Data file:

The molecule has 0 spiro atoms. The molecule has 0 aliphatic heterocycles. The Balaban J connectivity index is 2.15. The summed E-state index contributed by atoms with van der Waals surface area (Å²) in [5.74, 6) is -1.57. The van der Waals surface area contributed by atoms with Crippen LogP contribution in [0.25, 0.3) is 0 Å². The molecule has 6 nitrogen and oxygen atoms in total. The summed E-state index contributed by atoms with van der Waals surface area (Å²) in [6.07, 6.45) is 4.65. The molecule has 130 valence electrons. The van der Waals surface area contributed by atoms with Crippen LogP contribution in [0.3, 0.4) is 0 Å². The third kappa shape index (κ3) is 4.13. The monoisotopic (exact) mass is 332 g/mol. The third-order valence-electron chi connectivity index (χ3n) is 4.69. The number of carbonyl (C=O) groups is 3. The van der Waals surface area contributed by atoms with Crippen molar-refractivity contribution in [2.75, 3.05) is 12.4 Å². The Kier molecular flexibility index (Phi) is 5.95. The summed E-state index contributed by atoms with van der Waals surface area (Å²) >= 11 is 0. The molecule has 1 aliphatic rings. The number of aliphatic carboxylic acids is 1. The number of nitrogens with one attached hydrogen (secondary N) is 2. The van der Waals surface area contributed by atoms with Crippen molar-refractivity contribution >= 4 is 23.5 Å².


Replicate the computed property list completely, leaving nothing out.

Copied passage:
The molecule has 0 spiro atoms. The molecule has 0 aliphatic heterocycles. The Balaban J connectivity index is 2.15. The summed E-state index contributed by atoms with van der Waals surface area (Å²) in [5.74, 6) is -1.57. The van der Waals surface area contributed by atoms with Crippen LogP contribution in [0.25, 0.3) is 0 Å². The molecule has 6 nitrogen and oxygen atoms in total. The summed E-state index contributed by atoms with van der Waals surface area (Å²) in [6.07, 6.45) is 4.65. The molecule has 130 valence electrons. The van der Waals surface area contributed by atoms with Crippen LogP contribution in [0.3, 0.4) is 0 Å². The third kappa shape index (κ3) is 4.13. The monoisotopic (exact) mass is 332 g/mol. The third-order valence-electron chi connectivity index (χ3n) is 4.69. The number of carbonyl (C=O) groups is 3. The van der Waals surface area contributed by atoms with Crippen molar-refractivity contribution in [2.75, 3.05) is 12.4 Å². The Kier molecular flexibility index (Phi) is 5.95. The summed E-state index contributed by atoms with van der Waals surface area (Å²) >= 11 is 0. The molecule has 1 aliphatic rings. The number of aliphatic carboxylic acids is 1. The number of nitrogens with one attached hydrogen (secondary N) is 2. The van der Waals surface area contributed by atoms with Crippen molar-refractivity contribution >= 4 is 23.5 Å².